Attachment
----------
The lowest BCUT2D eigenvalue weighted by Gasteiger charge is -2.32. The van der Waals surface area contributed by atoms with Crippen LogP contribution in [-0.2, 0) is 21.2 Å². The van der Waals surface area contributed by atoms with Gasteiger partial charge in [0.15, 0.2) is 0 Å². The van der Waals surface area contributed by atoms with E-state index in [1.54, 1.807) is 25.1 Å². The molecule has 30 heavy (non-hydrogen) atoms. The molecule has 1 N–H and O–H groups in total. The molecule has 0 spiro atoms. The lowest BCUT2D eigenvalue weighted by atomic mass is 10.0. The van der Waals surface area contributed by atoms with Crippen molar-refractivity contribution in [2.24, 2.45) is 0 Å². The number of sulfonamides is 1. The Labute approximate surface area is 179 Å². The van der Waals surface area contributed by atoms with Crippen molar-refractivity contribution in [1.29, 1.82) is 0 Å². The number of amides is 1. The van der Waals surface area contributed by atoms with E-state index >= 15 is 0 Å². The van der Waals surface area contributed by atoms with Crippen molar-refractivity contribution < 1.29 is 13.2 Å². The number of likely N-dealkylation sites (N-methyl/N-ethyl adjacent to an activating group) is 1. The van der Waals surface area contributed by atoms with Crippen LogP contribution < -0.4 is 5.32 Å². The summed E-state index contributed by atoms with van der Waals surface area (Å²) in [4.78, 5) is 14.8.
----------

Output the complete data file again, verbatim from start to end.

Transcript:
The lowest BCUT2D eigenvalue weighted by Gasteiger charge is -2.32. The van der Waals surface area contributed by atoms with Crippen LogP contribution in [-0.2, 0) is 21.2 Å². The van der Waals surface area contributed by atoms with Gasteiger partial charge in [0.15, 0.2) is 0 Å². The van der Waals surface area contributed by atoms with E-state index in [1.54, 1.807) is 25.1 Å². The molecule has 30 heavy (non-hydrogen) atoms. The molecule has 1 N–H and O–H groups in total. The molecule has 0 spiro atoms. The lowest BCUT2D eigenvalue weighted by atomic mass is 10.0. The van der Waals surface area contributed by atoms with Crippen molar-refractivity contribution in [2.24, 2.45) is 0 Å². The number of sulfonamides is 1. The Labute approximate surface area is 179 Å². The van der Waals surface area contributed by atoms with Crippen molar-refractivity contribution in [1.29, 1.82) is 0 Å². The number of amides is 1. The van der Waals surface area contributed by atoms with E-state index >= 15 is 0 Å². The van der Waals surface area contributed by atoms with Crippen molar-refractivity contribution < 1.29 is 13.2 Å². The number of likely N-dealkylation sites (N-methyl/N-ethyl adjacent to an activating group) is 1. The van der Waals surface area contributed by atoms with Crippen LogP contribution < -0.4 is 5.32 Å². The summed E-state index contributed by atoms with van der Waals surface area (Å²) in [4.78, 5) is 14.8.